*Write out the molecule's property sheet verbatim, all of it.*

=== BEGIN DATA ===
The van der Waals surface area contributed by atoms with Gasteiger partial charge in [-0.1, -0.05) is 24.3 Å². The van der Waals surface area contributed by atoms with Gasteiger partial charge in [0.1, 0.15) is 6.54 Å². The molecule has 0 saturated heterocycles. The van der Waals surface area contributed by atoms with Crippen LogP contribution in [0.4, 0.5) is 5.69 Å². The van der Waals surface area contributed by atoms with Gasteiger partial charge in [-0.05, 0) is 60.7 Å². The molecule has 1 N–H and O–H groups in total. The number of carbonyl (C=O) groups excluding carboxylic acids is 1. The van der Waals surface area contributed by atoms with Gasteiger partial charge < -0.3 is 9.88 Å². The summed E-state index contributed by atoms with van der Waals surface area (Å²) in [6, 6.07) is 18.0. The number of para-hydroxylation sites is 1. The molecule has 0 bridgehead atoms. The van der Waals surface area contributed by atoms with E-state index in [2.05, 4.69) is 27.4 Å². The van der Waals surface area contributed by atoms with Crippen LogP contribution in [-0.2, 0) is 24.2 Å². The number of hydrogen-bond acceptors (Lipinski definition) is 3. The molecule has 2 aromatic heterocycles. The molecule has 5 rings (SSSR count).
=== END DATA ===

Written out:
The van der Waals surface area contributed by atoms with Gasteiger partial charge in [-0.1, -0.05) is 24.3 Å². The van der Waals surface area contributed by atoms with Gasteiger partial charge in [0.1, 0.15) is 6.54 Å². The molecule has 0 saturated heterocycles. The van der Waals surface area contributed by atoms with Crippen LogP contribution in [0.4, 0.5) is 5.69 Å². The van der Waals surface area contributed by atoms with Gasteiger partial charge in [-0.05, 0) is 60.7 Å². The molecule has 1 N–H and O–H groups in total. The number of carbonyl (C=O) groups excluding carboxylic acids is 1. The van der Waals surface area contributed by atoms with Gasteiger partial charge < -0.3 is 9.88 Å². The summed E-state index contributed by atoms with van der Waals surface area (Å²) in [6, 6.07) is 18.0. The number of para-hydroxylation sites is 1. The molecule has 0 bridgehead atoms. The van der Waals surface area contributed by atoms with E-state index in [2.05, 4.69) is 27.4 Å². The van der Waals surface area contributed by atoms with Crippen LogP contribution in [-0.2, 0) is 24.2 Å². The number of hydrogen-bond acceptors (Lipinski definition) is 3. The molecule has 2 aromatic heterocycles. The molecule has 5 rings (SSSR count).